Monday, May 15, 2006

The Best Great American Novels

Members of the Kiko's House Book Club will be especially interested to know that "Beloved," Toni Morrison's 1987 novel about a family's escape from the horrors of slavery, has been named the best work of American fiction published in the last 25 years by prominent writers, critics and editors polled by the New York Times.

The runners-up were:

Underworld byDon DeLillo (1997)

Blood Meridian by Cormac McCarthy (1985)

Rabbit Angstrom: The Four Novels by John Updike (1960-1995)

American Pastoral by Philip Roth (1997)

Books receiving multiple votes were:

A Confederacy of Dunces by John Kennedy Toole (1980), Housekeeping by Marilynne Robinson (1980), Winter's Tale by Mark Helprin (1983), White Noise by Don DeLillo (1985), The Counterlife by Philip Roth (1986), Libra by Don DeLillo (1988), Where I'm Calling From by Raymond Carver (1988), The Things They Carried by Tim O'Brien (1990), Mating by Norman Rush (1991), Jesus' Son by Denis Johnson (1992), Operation Shylock by Philip Roth (1993), Independence Day by Richard Ford (1995), Sabbath's Theater by Philip Roth (1995), Border Trilogy by Cormac McCarthy (1992-99), The Human Stain by Philip Roth (2000), The Known World by Edward P. Jones (2003), The Plot Against America by Philip Roth (2004).


In an essay accompanying the list of nominated books, A.O. Scott writes:

More than a century ago, Frank Norris wrote that "the Great American Novel is not extinct like the dodo, but mythical like the hippogriff" . . . The hippogriff, a monstrous hybrid of griffin and horse, is often taken as the very symbol of fantastical impossibility, a unicorn's unicorn. But the Great American Novel, while also a hybrid (crossbred of romance and reportage, high philosophy and low gossip, wishful thinking and hard-nosed skepticism), may be more like the yeti or the Loch Ness monster - or sasquatch, if we want to keep things homegrown. It is, in other words, a creature that quite a few people - not all of them certifiably crazy, some of them bearing impressive documentation - claim to have seen. The Times Book Review, ever wary of hoaxes but always eager to test the boundary between empirical science and folk superstition, has commissioned a survey of recent sightings.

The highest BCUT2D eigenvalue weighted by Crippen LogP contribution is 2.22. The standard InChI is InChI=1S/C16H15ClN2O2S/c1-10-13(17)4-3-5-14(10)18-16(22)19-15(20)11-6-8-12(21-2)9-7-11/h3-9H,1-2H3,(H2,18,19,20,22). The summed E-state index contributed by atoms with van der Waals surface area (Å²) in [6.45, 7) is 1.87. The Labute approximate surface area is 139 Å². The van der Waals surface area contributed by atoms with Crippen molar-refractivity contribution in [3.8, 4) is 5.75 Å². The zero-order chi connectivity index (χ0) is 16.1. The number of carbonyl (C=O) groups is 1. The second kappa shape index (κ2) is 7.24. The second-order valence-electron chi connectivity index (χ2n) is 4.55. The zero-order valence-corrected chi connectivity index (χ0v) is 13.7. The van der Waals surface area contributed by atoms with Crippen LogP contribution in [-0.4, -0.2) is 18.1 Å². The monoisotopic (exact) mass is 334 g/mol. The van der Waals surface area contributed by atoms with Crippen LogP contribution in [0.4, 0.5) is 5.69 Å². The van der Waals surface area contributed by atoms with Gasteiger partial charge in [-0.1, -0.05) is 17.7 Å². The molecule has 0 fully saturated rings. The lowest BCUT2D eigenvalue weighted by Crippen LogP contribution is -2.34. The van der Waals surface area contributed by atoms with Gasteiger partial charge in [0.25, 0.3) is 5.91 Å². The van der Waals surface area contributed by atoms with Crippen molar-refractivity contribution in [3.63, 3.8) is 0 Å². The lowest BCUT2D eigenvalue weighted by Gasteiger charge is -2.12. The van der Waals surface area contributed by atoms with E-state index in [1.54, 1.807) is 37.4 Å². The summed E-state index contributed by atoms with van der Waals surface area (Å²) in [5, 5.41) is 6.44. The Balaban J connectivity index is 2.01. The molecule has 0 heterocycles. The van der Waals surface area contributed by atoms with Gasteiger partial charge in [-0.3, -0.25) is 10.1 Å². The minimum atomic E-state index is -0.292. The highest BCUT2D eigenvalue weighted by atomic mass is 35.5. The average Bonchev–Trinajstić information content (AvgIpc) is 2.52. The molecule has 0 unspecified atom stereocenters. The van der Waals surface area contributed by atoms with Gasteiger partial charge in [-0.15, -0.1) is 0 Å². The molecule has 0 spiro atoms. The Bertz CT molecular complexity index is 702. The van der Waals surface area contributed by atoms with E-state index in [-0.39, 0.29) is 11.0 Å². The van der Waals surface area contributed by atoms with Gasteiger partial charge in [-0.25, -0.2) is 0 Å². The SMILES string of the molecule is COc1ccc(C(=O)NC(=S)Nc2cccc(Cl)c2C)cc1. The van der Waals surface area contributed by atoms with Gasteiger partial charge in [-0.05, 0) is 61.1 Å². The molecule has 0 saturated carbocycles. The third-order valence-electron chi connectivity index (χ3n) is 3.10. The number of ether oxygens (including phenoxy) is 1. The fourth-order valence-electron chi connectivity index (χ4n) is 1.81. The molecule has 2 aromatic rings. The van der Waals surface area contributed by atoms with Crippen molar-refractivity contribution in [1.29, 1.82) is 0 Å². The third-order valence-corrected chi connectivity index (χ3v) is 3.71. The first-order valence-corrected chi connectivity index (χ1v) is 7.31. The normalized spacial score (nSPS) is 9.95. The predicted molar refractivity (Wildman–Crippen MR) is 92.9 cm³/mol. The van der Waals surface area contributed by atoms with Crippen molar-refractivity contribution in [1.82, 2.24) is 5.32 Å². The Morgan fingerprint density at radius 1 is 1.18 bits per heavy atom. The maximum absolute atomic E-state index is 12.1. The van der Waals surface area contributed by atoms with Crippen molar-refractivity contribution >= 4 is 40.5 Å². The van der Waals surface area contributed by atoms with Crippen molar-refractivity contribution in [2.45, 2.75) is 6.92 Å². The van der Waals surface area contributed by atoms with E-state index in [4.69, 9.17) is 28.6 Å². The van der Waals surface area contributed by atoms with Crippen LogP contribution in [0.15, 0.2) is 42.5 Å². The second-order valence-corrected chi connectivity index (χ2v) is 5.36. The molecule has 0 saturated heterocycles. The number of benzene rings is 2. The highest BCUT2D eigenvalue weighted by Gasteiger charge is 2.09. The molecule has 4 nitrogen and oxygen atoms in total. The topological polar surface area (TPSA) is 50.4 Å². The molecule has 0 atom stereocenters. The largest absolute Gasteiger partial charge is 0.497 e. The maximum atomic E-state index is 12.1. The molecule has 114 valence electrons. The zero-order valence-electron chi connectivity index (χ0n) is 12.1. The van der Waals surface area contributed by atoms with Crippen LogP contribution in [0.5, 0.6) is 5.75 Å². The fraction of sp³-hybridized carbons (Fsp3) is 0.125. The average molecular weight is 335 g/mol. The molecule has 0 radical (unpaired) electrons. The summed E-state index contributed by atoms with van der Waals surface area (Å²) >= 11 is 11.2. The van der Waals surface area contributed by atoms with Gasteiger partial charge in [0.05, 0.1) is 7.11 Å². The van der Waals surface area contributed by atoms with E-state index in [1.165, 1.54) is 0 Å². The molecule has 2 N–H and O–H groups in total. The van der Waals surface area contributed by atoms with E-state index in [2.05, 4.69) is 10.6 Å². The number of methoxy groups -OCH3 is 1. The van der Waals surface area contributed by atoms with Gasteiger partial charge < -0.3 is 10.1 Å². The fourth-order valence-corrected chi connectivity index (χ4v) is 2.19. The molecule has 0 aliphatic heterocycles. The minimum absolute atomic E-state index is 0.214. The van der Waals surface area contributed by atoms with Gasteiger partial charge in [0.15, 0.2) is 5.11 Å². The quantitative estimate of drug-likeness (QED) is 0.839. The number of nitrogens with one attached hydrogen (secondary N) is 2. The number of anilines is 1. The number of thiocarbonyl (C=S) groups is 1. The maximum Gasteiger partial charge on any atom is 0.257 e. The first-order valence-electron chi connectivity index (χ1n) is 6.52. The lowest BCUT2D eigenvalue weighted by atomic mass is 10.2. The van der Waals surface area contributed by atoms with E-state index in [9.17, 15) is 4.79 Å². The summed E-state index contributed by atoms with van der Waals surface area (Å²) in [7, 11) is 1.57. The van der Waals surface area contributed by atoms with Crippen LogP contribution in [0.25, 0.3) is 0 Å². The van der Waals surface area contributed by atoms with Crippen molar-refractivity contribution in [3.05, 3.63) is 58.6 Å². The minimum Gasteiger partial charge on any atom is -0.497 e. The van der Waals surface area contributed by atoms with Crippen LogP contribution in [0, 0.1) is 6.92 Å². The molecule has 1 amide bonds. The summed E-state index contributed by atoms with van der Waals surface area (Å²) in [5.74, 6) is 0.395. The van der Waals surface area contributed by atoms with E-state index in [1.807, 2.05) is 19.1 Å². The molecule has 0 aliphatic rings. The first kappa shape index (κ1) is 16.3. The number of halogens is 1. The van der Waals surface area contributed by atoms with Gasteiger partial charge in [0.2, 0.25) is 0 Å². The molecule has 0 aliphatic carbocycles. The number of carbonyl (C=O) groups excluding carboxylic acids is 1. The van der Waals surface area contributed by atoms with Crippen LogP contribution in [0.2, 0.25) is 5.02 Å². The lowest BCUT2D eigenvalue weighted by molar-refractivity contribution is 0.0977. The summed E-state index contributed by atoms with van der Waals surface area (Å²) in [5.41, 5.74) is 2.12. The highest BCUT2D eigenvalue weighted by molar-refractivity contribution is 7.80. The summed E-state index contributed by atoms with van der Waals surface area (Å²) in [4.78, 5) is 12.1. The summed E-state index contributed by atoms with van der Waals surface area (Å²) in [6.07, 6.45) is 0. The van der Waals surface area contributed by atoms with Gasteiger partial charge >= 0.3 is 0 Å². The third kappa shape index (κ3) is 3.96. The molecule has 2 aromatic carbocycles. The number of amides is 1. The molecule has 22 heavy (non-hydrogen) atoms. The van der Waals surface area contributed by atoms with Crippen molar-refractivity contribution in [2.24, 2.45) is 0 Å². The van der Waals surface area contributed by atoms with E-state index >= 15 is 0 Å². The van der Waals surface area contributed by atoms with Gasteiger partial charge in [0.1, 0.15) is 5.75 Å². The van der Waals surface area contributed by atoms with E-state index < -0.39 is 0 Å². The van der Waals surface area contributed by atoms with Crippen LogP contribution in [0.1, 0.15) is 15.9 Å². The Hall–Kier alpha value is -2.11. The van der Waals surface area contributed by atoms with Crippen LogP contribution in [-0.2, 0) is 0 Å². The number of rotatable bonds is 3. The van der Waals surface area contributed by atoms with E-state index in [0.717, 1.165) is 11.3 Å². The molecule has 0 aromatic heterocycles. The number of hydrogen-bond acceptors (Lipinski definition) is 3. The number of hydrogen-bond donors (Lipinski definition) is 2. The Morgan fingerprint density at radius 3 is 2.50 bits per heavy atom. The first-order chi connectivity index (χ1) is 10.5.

My own gluttonous literary diet consists almost entirely of non-fiction works, but I have read several books on the Times list.

I was especially delighted to see "The Things They Carried," by Tim O'Brien, for my money the best novelist to write about the Vietnam War. I only recently read "The Known World," a magnificent feat of imagination by Edward P. Jones, while I tore through Mark Helprin's "Winter Tale" several years ago during a major snowstorm.

My personal favorite would have to be Phillip Roth's "The Plot Against America," an astoundingly clever doppelgänger which resounds even more loudly given today's event than it did when I first read in two years ago.

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